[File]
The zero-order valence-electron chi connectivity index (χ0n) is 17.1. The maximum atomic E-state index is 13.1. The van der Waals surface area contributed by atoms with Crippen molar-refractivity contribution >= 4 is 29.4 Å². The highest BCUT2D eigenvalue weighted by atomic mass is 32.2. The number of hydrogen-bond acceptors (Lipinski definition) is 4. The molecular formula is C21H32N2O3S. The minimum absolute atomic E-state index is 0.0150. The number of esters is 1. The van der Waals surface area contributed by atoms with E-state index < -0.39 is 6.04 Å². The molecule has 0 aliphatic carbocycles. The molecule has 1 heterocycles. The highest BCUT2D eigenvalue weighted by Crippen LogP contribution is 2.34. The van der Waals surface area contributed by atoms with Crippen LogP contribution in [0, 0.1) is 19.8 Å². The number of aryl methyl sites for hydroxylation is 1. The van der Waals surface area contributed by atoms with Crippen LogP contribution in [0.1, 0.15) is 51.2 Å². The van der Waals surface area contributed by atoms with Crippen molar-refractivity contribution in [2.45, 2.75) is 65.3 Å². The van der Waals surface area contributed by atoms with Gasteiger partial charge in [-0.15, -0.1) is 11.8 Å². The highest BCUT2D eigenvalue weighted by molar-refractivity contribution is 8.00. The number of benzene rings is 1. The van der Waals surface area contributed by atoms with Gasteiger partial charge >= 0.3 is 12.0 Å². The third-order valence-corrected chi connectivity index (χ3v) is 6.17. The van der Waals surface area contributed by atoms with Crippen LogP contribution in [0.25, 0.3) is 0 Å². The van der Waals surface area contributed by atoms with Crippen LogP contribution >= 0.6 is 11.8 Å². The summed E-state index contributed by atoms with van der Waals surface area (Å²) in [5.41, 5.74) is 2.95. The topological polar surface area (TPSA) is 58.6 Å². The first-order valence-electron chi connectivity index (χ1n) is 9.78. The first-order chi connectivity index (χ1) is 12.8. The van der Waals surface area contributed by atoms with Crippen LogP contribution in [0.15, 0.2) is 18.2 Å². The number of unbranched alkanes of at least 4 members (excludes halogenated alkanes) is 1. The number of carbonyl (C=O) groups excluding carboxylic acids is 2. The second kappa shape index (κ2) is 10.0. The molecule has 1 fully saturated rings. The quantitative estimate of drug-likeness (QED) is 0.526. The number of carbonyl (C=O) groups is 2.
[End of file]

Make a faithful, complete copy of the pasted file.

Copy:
The zero-order valence-electron chi connectivity index (χ0n) is 17.1. The maximum atomic E-state index is 13.1. The van der Waals surface area contributed by atoms with Crippen molar-refractivity contribution >= 4 is 29.4 Å². The highest BCUT2D eigenvalue weighted by atomic mass is 32.2. The number of hydrogen-bond acceptors (Lipinski definition) is 4. The molecular formula is C21H32N2O3S. The minimum absolute atomic E-state index is 0.0150. The number of esters is 1. The van der Waals surface area contributed by atoms with E-state index < -0.39 is 6.04 Å². The molecule has 0 aliphatic carbocycles. The molecule has 1 heterocycles. The highest BCUT2D eigenvalue weighted by Crippen LogP contribution is 2.34. The van der Waals surface area contributed by atoms with Crippen LogP contribution in [0, 0.1) is 19.8 Å². The number of aryl methyl sites for hydroxylation is 1. The van der Waals surface area contributed by atoms with Crippen LogP contribution in [0.1, 0.15) is 51.2 Å². The van der Waals surface area contributed by atoms with Crippen molar-refractivity contribution in [2.45, 2.75) is 65.3 Å². The van der Waals surface area contributed by atoms with Gasteiger partial charge in [-0.15, -0.1) is 11.8 Å². The highest BCUT2D eigenvalue weighted by molar-refractivity contribution is 8.00. The number of benzene rings is 1. The van der Waals surface area contributed by atoms with Gasteiger partial charge >= 0.3 is 12.0 Å². The third-order valence-corrected chi connectivity index (χ3v) is 6.17. The van der Waals surface area contributed by atoms with Crippen LogP contribution in [0.25, 0.3) is 0 Å². The van der Waals surface area contributed by atoms with Crippen LogP contribution >= 0.6 is 11.8 Å². The summed E-state index contributed by atoms with van der Waals surface area (Å²) in [5.41, 5.74) is 2.95. The topological polar surface area (TPSA) is 58.6 Å². The first-order valence-electron chi connectivity index (χ1n) is 9.78. The first-order chi connectivity index (χ1) is 12.8. The van der Waals surface area contributed by atoms with Crippen LogP contribution in [0.15, 0.2) is 18.2 Å². The number of unbranched alkanes of at least 4 members (excludes halogenated alkanes) is 1. The number of carbonyl (C=O) groups excluding carboxylic acids is 2. The second kappa shape index (κ2) is 10.0. The molecule has 1 fully saturated rings. The quantitative estimate of drug-likeness (QED) is 0.526. The number of carbonyl (C=O) groups is 2.